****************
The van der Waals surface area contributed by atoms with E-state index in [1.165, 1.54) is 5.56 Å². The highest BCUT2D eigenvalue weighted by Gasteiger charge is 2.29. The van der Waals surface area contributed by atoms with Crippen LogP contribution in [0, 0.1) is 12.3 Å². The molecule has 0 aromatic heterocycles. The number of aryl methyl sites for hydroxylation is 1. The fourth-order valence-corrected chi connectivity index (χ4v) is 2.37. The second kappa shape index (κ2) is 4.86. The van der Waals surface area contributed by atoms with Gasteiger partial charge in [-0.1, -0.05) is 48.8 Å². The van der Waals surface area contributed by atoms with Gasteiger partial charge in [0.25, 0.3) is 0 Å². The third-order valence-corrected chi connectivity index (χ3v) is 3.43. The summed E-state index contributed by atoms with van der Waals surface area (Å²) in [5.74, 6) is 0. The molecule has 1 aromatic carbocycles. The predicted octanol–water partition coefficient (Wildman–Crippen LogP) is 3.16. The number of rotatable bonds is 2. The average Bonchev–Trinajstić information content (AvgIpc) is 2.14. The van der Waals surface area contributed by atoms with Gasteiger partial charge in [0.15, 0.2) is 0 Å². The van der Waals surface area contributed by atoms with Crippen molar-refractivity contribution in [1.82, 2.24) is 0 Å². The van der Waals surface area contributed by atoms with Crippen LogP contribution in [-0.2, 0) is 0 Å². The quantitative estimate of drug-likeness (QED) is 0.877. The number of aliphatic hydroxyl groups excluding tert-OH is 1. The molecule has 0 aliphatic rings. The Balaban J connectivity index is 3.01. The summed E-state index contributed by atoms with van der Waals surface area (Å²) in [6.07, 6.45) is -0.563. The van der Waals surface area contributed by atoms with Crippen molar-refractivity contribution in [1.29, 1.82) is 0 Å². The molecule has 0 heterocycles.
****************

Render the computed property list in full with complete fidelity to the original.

The van der Waals surface area contributed by atoms with E-state index in [1.165, 1.54) is 5.56 Å². The highest BCUT2D eigenvalue weighted by Gasteiger charge is 2.29. The van der Waals surface area contributed by atoms with Crippen LogP contribution in [0, 0.1) is 12.3 Å². The molecule has 0 aromatic heterocycles. The number of aryl methyl sites for hydroxylation is 1. The fourth-order valence-corrected chi connectivity index (χ4v) is 2.37. The second kappa shape index (κ2) is 4.86. The van der Waals surface area contributed by atoms with Gasteiger partial charge in [-0.1, -0.05) is 48.8 Å². The van der Waals surface area contributed by atoms with Gasteiger partial charge in [0.25, 0.3) is 0 Å². The third-order valence-corrected chi connectivity index (χ3v) is 3.43. The summed E-state index contributed by atoms with van der Waals surface area (Å²) in [5.74, 6) is 0. The molecule has 1 aromatic carbocycles. The predicted octanol–water partition coefficient (Wildman–Crippen LogP) is 3.16. The number of rotatable bonds is 2. The average Bonchev–Trinajstić information content (AvgIpc) is 2.14. The van der Waals surface area contributed by atoms with Gasteiger partial charge in [0.15, 0.2) is 0 Å². The van der Waals surface area contributed by atoms with Crippen molar-refractivity contribution in [1.82, 2.24) is 0 Å². The van der Waals surface area contributed by atoms with Crippen LogP contribution in [-0.2, 0) is 0 Å². The quantitative estimate of drug-likeness (QED) is 0.877. The number of aliphatic hydroxyl groups excluding tert-OH is 1. The molecule has 0 aliphatic rings. The Balaban J connectivity index is 3.01. The summed E-state index contributed by atoms with van der Waals surface area (Å²) in [6.07, 6.45) is -0.563. The van der Waals surface area contributed by atoms with Crippen molar-refractivity contribution in [1.29, 1.82) is 0 Å². The molecule has 0 heterocycles.